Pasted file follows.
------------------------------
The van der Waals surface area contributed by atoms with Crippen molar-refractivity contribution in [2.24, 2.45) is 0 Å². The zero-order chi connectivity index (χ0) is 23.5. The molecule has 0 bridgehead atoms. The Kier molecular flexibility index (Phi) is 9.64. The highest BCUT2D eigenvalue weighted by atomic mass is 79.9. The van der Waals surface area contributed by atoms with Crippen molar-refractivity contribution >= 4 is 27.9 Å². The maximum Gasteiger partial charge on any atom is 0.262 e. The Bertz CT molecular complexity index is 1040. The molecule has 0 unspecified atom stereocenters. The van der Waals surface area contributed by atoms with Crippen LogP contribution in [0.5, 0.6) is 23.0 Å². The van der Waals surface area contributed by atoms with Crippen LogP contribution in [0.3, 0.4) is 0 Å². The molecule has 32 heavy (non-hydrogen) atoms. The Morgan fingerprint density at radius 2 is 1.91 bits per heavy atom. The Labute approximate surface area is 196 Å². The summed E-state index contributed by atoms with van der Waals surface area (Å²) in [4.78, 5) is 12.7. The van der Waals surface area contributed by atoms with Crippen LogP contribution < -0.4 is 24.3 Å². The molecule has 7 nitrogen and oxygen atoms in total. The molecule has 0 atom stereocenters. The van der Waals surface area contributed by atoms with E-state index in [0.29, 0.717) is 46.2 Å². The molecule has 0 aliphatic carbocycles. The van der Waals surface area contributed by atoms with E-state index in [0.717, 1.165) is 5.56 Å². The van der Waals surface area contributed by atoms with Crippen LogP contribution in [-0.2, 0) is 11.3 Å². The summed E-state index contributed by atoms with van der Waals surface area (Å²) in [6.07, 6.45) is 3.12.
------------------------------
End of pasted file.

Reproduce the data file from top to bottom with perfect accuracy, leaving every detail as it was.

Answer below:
The van der Waals surface area contributed by atoms with Crippen molar-refractivity contribution in [2.24, 2.45) is 0 Å². The zero-order chi connectivity index (χ0) is 23.5. The molecule has 0 bridgehead atoms. The Kier molecular flexibility index (Phi) is 9.64. The highest BCUT2D eigenvalue weighted by atomic mass is 79.9. The van der Waals surface area contributed by atoms with Crippen molar-refractivity contribution >= 4 is 27.9 Å². The maximum Gasteiger partial charge on any atom is 0.262 e. The Bertz CT molecular complexity index is 1040. The molecule has 0 unspecified atom stereocenters. The van der Waals surface area contributed by atoms with Crippen LogP contribution in [0.5, 0.6) is 23.0 Å². The van der Waals surface area contributed by atoms with Crippen LogP contribution in [0.3, 0.4) is 0 Å². The molecule has 32 heavy (non-hydrogen) atoms. The Morgan fingerprint density at radius 2 is 1.91 bits per heavy atom. The Labute approximate surface area is 196 Å². The summed E-state index contributed by atoms with van der Waals surface area (Å²) in [4.78, 5) is 12.7. The van der Waals surface area contributed by atoms with Crippen LogP contribution < -0.4 is 24.3 Å². The molecule has 7 nitrogen and oxygen atoms in total. The molecule has 0 atom stereocenters. The van der Waals surface area contributed by atoms with E-state index in [0.29, 0.717) is 46.2 Å². The molecule has 0 aliphatic carbocycles. The van der Waals surface area contributed by atoms with E-state index in [0.717, 1.165) is 5.56 Å². The van der Waals surface area contributed by atoms with Crippen LogP contribution in [-0.2, 0) is 11.3 Å². The summed E-state index contributed by atoms with van der Waals surface area (Å²) in [6.07, 6.45) is 3.12.